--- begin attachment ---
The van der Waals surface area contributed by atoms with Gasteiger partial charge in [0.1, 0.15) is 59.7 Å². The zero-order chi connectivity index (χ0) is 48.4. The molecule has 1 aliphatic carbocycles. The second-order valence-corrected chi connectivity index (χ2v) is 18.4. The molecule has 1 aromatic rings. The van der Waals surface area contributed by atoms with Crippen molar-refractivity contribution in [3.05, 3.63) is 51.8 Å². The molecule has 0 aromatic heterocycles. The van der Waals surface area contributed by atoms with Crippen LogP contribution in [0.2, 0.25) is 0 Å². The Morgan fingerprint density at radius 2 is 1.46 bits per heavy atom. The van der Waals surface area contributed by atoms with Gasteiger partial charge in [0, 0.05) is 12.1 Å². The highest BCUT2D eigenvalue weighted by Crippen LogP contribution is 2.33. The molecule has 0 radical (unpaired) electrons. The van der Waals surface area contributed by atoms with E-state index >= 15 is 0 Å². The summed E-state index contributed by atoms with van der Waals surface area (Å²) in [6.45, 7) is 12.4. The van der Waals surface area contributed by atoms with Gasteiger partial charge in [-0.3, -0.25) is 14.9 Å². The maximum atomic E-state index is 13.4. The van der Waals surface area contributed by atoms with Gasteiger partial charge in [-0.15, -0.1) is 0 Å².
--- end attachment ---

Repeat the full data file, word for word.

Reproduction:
The van der Waals surface area contributed by atoms with Gasteiger partial charge in [0.1, 0.15) is 59.7 Å². The zero-order chi connectivity index (χ0) is 48.4. The molecule has 1 aliphatic carbocycles. The second-order valence-corrected chi connectivity index (χ2v) is 18.4. The molecule has 1 aromatic rings. The van der Waals surface area contributed by atoms with Crippen molar-refractivity contribution in [3.05, 3.63) is 51.8 Å². The molecule has 0 aromatic heterocycles. The van der Waals surface area contributed by atoms with Crippen LogP contribution in [0.2, 0.25) is 0 Å². The Morgan fingerprint density at radius 2 is 1.46 bits per heavy atom. The van der Waals surface area contributed by atoms with Gasteiger partial charge in [0, 0.05) is 12.1 Å². The highest BCUT2D eigenvalue weighted by Crippen LogP contribution is 2.33. The molecule has 0 radical (unpaired) electrons. The van der Waals surface area contributed by atoms with E-state index >= 15 is 0 Å². The summed E-state index contributed by atoms with van der Waals surface area (Å²) in [6.45, 7) is 12.4. The van der Waals surface area contributed by atoms with Gasteiger partial charge in [-0.3, -0.25) is 14.9 Å². The maximum atomic E-state index is 13.4. The van der Waals surface area contributed by atoms with Gasteiger partial charge in [-0.15, -0.1) is 0 Å².